Hi Dr. Love,My husband and I have known each other for 10 yrs, married for 3. 5 yrs. We came from different ethnic background. We love each other deeply. We also quarrel, frequently. These quarrels are driving us apart. It’s breaking my heart to see my marriage is on the verge of falling apart.Our quarrels mostly stem from our conflict in personality and thoughts. We are both head-strong and will not take ‘craps’ from anybody. We both have a short temper. In some ways, we have similiar faults.When an argument breaks out, we often lose our temper, start pointing finger at each other ‘s faults and sometimes call each other names (which we’ve agreed not to do). We have tried counseling with two different FMCC’s. The arguments became less often, then. I think the FMCC acted as a mediator and offerred us advices.Now, the arguments are coming back more frequently. We know what we need to do to try not to get on each other’s nerves. However, when the time comes we often react to the each other’s mistreatment.I feel there are too much hurt and resentment between us that when another argument breaks out and it just adds up to the bitter feeling we now have toward each other. I am becoming more depressed and hopeless in this love-hate relationship which is gradually killing our love and respect for each other.Do you think there’s any hope to save our relationship? Please give us your opinion. We’re tethering on the end of the rope. Thank you.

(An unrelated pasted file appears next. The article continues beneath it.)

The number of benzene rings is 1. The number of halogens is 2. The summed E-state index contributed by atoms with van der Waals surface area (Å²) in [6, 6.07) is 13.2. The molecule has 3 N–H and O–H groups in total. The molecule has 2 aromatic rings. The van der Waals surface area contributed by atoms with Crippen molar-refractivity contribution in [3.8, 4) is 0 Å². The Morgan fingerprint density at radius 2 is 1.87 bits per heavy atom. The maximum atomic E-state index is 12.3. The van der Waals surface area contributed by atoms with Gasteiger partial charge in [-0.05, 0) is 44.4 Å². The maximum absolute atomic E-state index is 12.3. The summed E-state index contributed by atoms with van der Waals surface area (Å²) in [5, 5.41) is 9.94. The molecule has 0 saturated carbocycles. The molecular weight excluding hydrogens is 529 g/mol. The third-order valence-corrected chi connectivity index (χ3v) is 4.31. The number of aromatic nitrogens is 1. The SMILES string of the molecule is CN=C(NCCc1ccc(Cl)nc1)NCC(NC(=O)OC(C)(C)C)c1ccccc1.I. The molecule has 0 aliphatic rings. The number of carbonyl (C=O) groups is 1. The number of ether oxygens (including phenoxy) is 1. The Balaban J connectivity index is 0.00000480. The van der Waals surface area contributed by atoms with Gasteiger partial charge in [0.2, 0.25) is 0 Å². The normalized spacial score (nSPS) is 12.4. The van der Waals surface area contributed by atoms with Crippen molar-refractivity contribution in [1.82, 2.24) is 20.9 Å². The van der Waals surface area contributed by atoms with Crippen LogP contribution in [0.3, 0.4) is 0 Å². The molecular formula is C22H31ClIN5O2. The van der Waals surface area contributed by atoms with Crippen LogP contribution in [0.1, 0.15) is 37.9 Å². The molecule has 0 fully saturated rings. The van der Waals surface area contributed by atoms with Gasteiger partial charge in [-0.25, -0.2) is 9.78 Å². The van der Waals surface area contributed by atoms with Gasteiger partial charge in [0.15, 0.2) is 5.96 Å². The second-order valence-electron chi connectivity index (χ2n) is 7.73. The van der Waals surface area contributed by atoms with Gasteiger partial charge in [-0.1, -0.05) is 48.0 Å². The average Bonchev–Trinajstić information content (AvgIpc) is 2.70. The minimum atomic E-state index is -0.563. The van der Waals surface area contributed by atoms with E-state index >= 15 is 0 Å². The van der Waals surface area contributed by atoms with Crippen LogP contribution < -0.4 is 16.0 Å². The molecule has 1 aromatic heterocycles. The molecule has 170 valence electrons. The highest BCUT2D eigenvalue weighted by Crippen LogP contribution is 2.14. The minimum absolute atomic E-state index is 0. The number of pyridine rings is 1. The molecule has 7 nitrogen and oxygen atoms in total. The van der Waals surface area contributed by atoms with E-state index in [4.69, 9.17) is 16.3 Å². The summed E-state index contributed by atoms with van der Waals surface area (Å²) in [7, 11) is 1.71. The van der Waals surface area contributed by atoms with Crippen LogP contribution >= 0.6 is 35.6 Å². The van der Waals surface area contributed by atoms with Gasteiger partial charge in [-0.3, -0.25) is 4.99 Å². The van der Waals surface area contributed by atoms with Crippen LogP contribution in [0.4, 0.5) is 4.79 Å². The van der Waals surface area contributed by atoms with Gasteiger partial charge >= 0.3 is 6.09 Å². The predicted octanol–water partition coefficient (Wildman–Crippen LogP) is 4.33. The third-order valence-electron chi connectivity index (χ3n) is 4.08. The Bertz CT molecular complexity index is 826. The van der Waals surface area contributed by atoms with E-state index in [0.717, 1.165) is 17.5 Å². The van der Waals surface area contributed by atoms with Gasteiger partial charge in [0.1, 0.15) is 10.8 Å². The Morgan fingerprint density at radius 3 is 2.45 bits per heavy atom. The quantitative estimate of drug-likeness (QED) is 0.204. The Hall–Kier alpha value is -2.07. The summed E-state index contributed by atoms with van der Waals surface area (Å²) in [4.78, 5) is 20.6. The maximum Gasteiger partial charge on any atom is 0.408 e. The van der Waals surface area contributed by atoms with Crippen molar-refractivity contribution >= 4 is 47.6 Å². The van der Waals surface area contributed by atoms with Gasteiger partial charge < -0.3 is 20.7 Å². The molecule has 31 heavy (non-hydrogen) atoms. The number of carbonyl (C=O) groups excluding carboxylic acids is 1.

If you both want to save this marriage, you must get it through your heads that you are not allowed to act on your anger. Acting on your anger means saying or behaving in ways that are destructive to each other. Hurting your mate is the same as driving a knife into yourself, and vice versa.Before we go farther, you both need to find out where you got the idea that you are entitled to say and do as you please whenever you are angry. I suspect that you both came from families who acted on anger, which taught you both that it’s normal to act out. Neither of you can behave this way any longer. Not if you want a relationship that lasts.The distinction between feeling anger and acting on anger is a very hard concept for most people to understand. To confuse matters, many therapists advise clients to express, vent, scream, yell and punch pillows when they are angry. This only encourages a person to act out more. What we all need to learn instead is to behave properly even when we are upset. What is proper behavior?There is only one acceptable and relationship protective way to behave when angry. To simply describe what was said or done and state how you feel about it. Notice the neutral words I use: ‘describe, state. ‘You don’t want to ‘express’ any feeling; you want to ‘cooly describe’ the feeling in a neutral way. And, yes, this is hard to do. It takes maturity and discipline. But, it is the only way to keep a marriage or relationship alive. Now you know what you must do.Next, you both need to work on understanding and resolving your blocks to doing this. To do this, take turns asking each other why you find it hard to control your behavior. Answers for why may include: ‘We don’t know any other way. ”Change is uncomfortable’; ‘It’s comfortable to stay with what we know’; and ‘We are getting gratification out of getting our rocks off.’When you understand what forces are causing you to hold on to this unhealthy pattern, then you both need to make the firm commitment to change what you are doing. The next time either of you is angry, you are to stop dead in your tracks and say nothing. If you can cooly desribe what was said or done and how that made you feel, then do so. If you can’t, then walk away.When you are ready to speak, remember to always ask yourselves, ‘How will he or she feel if I say what I’m about to say?’If you have doubts that your words will not land well, then don’t say what you feel like saying. Also, be aware that in order to insure that your discussions don’t turn into fights, both of you need to bone up on your listening skills. Let me show you exactly how a healthy discussion will go.Let’s say you are upset about something your husband has said or done. You describe your issue the way I said above. Then, your husband needs to listen and repeat back what he heard. If he didn’t get your point, restate it.Again he should repeat back what he understands. You follow this process until there is a complete understanding of why you were upset. When you feel completely understood, be prepared to allow your husband to take his turn stating how he feels. Now it’s your turn to listen and restate his position until you fully understand him.Check out my Ten Tips on How to Head off a Fight, for more ideas on how to discuss your anger and still avoid a fight.Remember, neither of you is allowed to throw tantrums any longer. Behave properly and you will save your marriage. Realize that you may need a good therapist to help you learn how to communicate your feelings to each other.I don’t want you to go to a mediator or someone who gives you advice on your issues. The issues don’t matter. How you both behave and speak is what counts. So long as you behave properly, you can address any issue that comes up.